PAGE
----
Energy Wisdom in Delaware Valley Journal from Former Congressman

Just days before Hurricane Sally dumped rain and brought strong winds to the Gulf of Mexico the Delaware Valley Journal published a piece that is more salient than ever.

Titled ‘Gulf Coast and California Should Serve as Lessons for PA’ and written by Charlie Melancon, a former Democratic member of Congress from Louisiana who served on the Energy and Commerce Committee, the piece takes a good look at the importance of developing regional energy hubs to offset disruptions like those ongoing in California (rolling electrical blackouts) and an active hurricane season in the South.

He writes that the three different scenarios between a safe East Coast, dark California electrical grid, and battered Gulf “emphasize the piecemeal nature of the American energy supply chain — in turn spotlighting the need for regions to invest in energy infrastructure and cultivate energy hubs of their own.”

Melancon makes an important point by noting the self-imposed pains California is experiencing thanks to Sacramento policies that have shuttered natural gas power plants in the name of environmental stewardship and renewables. Unfortunately, things on paper are not always as easy in practice. In place of natural gas California has folded in, through taxpayer subsidies, wind and solar energy that has shown to have weaknesses with consistent power distribution when the grid is strained.

Melancon rightfully notes the Marcus Hook Industrial Complex and the buildout of natural gas infrastructure as important capacity for the East Coast. Not only does this afford Pennsylvanians lower cost energy but it also makes resources available for neighboring states when needed.

Moreover, natural gas has helped fight COVID-19 as he notes:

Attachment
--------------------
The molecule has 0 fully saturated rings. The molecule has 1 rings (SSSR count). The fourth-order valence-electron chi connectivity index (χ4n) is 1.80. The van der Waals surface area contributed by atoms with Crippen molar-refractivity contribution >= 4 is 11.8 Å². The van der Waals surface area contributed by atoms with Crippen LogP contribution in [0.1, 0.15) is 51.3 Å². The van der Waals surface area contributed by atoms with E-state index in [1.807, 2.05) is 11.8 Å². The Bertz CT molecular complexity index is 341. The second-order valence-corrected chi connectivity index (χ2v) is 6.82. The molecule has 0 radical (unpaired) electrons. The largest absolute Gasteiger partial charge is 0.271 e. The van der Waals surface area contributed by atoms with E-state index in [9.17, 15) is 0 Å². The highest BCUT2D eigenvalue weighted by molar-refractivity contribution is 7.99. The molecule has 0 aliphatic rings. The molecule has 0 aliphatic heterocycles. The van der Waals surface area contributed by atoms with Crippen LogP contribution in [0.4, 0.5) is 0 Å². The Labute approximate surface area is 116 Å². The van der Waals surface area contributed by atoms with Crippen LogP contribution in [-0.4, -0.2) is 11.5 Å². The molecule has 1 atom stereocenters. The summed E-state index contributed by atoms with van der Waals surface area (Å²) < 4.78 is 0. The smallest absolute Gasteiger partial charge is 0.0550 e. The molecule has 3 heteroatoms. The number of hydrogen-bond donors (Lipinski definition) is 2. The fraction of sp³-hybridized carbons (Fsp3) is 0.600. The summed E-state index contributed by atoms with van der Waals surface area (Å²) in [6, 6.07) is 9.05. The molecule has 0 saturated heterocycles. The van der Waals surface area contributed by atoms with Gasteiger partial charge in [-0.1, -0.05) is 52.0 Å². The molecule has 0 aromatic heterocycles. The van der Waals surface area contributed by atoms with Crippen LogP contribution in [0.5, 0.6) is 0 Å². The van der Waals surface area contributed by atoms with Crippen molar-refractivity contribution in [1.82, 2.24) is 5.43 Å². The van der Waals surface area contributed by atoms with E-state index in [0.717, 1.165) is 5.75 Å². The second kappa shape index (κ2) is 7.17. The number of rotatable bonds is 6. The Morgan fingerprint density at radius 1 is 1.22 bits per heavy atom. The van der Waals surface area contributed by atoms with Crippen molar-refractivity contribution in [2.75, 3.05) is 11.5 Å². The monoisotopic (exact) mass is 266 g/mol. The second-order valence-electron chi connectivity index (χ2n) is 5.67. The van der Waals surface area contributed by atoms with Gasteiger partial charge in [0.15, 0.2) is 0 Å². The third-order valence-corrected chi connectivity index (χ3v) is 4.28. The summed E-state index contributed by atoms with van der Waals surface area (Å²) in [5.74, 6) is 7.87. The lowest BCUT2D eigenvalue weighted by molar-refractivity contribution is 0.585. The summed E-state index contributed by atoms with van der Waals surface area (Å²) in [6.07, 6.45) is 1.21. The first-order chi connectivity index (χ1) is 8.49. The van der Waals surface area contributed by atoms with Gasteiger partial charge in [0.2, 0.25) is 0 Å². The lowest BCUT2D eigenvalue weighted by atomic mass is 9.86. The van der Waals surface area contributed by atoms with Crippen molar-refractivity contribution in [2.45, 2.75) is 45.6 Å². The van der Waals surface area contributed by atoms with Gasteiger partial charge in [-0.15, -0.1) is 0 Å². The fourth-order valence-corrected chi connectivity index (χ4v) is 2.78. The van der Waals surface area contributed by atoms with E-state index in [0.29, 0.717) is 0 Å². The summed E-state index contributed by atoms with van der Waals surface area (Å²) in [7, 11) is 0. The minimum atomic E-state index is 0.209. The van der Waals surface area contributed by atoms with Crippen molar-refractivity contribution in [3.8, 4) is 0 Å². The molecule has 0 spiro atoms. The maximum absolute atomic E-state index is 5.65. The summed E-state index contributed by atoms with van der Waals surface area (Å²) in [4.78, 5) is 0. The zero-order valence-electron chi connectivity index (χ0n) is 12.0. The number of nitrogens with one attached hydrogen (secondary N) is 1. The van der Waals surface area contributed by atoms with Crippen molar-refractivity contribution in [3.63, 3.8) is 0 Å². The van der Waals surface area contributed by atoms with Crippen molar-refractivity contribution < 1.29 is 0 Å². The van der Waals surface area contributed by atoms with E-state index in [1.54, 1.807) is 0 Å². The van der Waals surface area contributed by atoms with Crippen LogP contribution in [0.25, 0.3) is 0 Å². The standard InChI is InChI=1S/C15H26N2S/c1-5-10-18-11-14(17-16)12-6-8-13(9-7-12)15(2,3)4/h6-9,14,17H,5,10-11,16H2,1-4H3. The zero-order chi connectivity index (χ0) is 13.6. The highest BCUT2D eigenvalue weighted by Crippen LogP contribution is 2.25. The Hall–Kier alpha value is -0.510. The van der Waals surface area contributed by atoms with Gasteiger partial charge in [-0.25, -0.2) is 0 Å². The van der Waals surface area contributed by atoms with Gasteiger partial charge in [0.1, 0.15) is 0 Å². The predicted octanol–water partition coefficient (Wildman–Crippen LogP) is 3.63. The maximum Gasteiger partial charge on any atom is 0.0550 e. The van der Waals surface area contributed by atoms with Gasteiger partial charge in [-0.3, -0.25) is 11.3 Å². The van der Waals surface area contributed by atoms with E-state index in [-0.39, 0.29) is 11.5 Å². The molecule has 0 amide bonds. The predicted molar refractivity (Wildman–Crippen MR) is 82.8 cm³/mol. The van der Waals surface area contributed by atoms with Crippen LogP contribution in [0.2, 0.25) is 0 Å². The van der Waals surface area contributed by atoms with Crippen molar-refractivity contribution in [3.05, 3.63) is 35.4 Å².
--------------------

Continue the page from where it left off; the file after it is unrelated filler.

“On the COVID-19 front, damage to energy infrastructure and processing facilities in the Gulf can undermine the strength of personal protective equipment supply chains and manufacturing.

As the Wall Street Journal noted in an editorial earlier this year, much of the country’s mask and hand sanitizer supply chains rely on natural gas processing facilities. ExxonMobil, for example, transformed one of its refineries to begin producing hand sanitizer utilizing isopropyl, a byproduct of propane, which it donated 1,200 gallons of to the stockpile in Pennsylvania.

Similarly, the plant had upped production of specialized polypropylene to meet growing demands in the medical mask and gown manufacturing space. Given the sheer magnitude of Hurricane Laura, production could lag while Louisiana works to get back on its feet.”

As we begin the transition into fall and look ahead to the upcoming winter it will be the East Coast’s turn in the barrel, and the coast will undoubtedly face energy challenges during the winter but as former Congressman Charlie Melacon wrote “Regional energy hubs are absolutely necessary in order to provide reliable and affordable energy sources for consumers across the country. Pennsylvania has an opportunity to develop its hub, which would be a sign of great progress.”